Bones shape and provide support to the bodies. Although the bones are light, they are strong enough to support the body’s weight. Long bones located in the appendicular skeleton provides a framework to support the body weight. This helps in facilitating movement. These bones include; the girdles and the limbs attached to them. Bones in the lower limbs include; the fibula, tibia, femur, phalanges, and metatarsals. Those in the upper limbs include the radius, ulna, humerus, metacarpals, and phalanges (Zelzer, Blitz, Killian & Thomopoulos, 2014). The lower limbs support the body when we stand. Therefore, the points, bones, and muscles translate to the lower limb to offer stable support. Locomotor activities require necessitates the lower limb so as to support the weight of the arms, head, and trunk as the body is pushed forward. As the limbs swing forward, one limb supports the other and thus creating a repetitive movement pattern. Upper body weight is supported by the large bones of the limbs. Short bones support the ankles and the limbs and thus providing support and hence facilitating movement (Muscolino, 2014). The cervical vertebrae support the head and thus allowing head movement; turning and nodding.  The lumbar vertebrae have a large and broad centrum to support the weight of the body to withstand the strain of movement (Zelzer et al., 2014). At the lower end of the thoracic cavity, the sternum and the rib-cage offer surfaces for attachment of the back and the abdomen. This helps in supporting the ribs and the ribs and thus bringing about movements of the rib-cage during breathing in mammals.

Production of Red Blood Cells

Lungs receive oxygen through inhalation, blood then collects this oxygen and transports it throughout the body. As blood is being transported to the heart, it collects carbon (iv) oxide and takes it] back to the lungs. The red blood cells are manufactured in the bone marrow and carry oxygen from the lungs. The bone marrow is found in the cancellous bone which looks sponge-like and is compact inside.  Bone marrow is of two types; red and yellow bone marrow. Red bone marrow is found in the center of the bones e.g. ribs. It produces blood cells. Yellow bone marrow contains fat and is found in long bones in the hollow centers e.g. thigh bones. Bones with a high concentration of red marrow are responsible for blood cell formation. These include; pelvis, spine, sternum, ribs, and upper parts of legs and arms. The bone marrow contains stem cells (hemocytoblasts) which produce platelets, a certain type of white blood cells, and red blood cells (Muscolino, 2014).  The formation of red blood cells from a stem cell takes about 2 days. When the stem cells mature, cell division occurs and more stem cells are created which develop into blood cells. After maturation, there is the presence of hemoglobin and the nucleus in the blood cells becomes smaller. Later, the nucleus is lost and the red blood cells are introduced into the bloodstream in the bone marrow. The formation of red blood cells in the bone marrow increases when blood is lost from the circulation. this continues until the number of red blood cells circulating is reinstated. Nutrients are required for this process since some nutrients are the building blocks of red blood cells (Muscolino, 2014). Iron is which is a component of hemoglobin is needed for the production of blood. Destruction of red blood cells or hemorrhage increases the production of red blood cells in the bone marrow. Red blood cells transport oxygen to the body’s tissues, white blood cells fight infection. Platelets aid in blood clotting in presence of a cut.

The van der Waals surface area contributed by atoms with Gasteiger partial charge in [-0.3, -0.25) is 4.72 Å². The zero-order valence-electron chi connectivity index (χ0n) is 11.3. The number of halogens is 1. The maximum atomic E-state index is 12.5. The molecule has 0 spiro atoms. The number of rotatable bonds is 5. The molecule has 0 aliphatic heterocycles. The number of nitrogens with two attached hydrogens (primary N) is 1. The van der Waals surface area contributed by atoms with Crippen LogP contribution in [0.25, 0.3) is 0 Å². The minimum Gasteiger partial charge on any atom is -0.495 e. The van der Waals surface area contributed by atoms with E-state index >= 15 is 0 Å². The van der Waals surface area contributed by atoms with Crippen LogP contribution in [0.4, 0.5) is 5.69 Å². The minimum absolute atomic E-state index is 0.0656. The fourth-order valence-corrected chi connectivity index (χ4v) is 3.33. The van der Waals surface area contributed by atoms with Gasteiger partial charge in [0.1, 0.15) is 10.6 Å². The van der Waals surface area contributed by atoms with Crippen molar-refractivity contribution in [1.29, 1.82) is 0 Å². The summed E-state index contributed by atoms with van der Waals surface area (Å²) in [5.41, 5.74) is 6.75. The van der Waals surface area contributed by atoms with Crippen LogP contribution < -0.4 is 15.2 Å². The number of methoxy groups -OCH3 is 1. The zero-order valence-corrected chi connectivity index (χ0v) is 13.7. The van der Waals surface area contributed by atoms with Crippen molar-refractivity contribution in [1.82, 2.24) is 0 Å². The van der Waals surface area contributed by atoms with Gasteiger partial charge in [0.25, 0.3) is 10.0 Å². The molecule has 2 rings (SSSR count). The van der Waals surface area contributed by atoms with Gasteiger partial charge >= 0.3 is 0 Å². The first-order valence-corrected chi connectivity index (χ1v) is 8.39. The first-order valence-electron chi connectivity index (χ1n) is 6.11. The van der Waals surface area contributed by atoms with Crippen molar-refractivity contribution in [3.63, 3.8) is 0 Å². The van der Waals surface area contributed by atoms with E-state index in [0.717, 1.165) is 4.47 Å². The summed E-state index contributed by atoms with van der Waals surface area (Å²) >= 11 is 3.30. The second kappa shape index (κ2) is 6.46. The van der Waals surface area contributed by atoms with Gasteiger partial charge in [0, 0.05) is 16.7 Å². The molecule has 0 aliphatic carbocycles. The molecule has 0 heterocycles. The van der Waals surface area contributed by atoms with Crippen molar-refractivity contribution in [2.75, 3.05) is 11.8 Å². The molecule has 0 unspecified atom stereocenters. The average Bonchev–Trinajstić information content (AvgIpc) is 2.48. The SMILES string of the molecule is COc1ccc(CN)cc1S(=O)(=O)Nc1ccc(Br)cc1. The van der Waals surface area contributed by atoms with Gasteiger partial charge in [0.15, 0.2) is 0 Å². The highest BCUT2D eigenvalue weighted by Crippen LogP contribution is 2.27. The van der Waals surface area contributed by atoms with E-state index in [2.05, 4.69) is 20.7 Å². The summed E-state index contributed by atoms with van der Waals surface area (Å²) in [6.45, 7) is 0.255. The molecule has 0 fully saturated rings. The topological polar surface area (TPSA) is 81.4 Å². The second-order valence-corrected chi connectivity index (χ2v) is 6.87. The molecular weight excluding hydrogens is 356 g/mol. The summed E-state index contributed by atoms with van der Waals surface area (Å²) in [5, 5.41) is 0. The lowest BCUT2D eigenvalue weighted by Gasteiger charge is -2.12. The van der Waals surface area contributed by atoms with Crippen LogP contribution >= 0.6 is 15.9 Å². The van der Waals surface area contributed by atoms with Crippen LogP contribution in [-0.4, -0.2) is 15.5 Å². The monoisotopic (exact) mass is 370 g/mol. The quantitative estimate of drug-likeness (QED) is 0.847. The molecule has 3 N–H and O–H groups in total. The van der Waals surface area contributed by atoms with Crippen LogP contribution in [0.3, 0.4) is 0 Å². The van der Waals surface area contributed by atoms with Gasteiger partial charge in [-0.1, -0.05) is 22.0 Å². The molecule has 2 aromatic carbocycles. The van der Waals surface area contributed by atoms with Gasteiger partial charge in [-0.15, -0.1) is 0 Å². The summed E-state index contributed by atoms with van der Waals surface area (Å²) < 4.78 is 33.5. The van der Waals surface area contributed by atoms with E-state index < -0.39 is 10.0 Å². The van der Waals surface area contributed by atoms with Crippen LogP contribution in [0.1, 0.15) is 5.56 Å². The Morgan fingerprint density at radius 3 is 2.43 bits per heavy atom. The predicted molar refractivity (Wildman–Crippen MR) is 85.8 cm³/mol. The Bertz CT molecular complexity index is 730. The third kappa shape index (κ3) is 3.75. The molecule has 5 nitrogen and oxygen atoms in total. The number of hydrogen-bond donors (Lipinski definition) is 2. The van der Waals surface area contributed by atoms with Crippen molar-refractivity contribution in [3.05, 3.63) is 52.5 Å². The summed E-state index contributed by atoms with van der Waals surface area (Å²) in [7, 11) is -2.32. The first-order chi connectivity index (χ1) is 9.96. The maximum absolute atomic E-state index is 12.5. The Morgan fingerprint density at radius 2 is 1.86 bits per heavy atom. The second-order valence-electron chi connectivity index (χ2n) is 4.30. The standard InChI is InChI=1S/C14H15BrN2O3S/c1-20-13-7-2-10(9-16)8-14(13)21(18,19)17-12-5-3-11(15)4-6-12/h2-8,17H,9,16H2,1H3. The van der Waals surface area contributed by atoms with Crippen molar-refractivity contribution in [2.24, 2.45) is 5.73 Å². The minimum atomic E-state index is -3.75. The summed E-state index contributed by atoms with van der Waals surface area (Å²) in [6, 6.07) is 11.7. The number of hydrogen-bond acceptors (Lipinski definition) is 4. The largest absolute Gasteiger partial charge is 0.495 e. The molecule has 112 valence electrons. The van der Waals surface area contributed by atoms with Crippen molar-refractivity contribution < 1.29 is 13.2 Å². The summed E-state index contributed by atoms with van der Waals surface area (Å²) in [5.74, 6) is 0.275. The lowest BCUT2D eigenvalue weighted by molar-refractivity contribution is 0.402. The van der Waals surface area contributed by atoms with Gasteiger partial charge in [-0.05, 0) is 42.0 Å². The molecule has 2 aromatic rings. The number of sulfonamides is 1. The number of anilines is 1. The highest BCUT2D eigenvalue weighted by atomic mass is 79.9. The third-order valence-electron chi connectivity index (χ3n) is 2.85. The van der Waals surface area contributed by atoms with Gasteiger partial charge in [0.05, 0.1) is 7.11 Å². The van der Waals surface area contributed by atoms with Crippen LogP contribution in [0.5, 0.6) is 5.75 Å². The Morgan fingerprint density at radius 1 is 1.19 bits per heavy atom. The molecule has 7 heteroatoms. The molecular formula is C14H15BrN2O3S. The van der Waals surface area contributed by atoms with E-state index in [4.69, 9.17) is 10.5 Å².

Storage of Minerals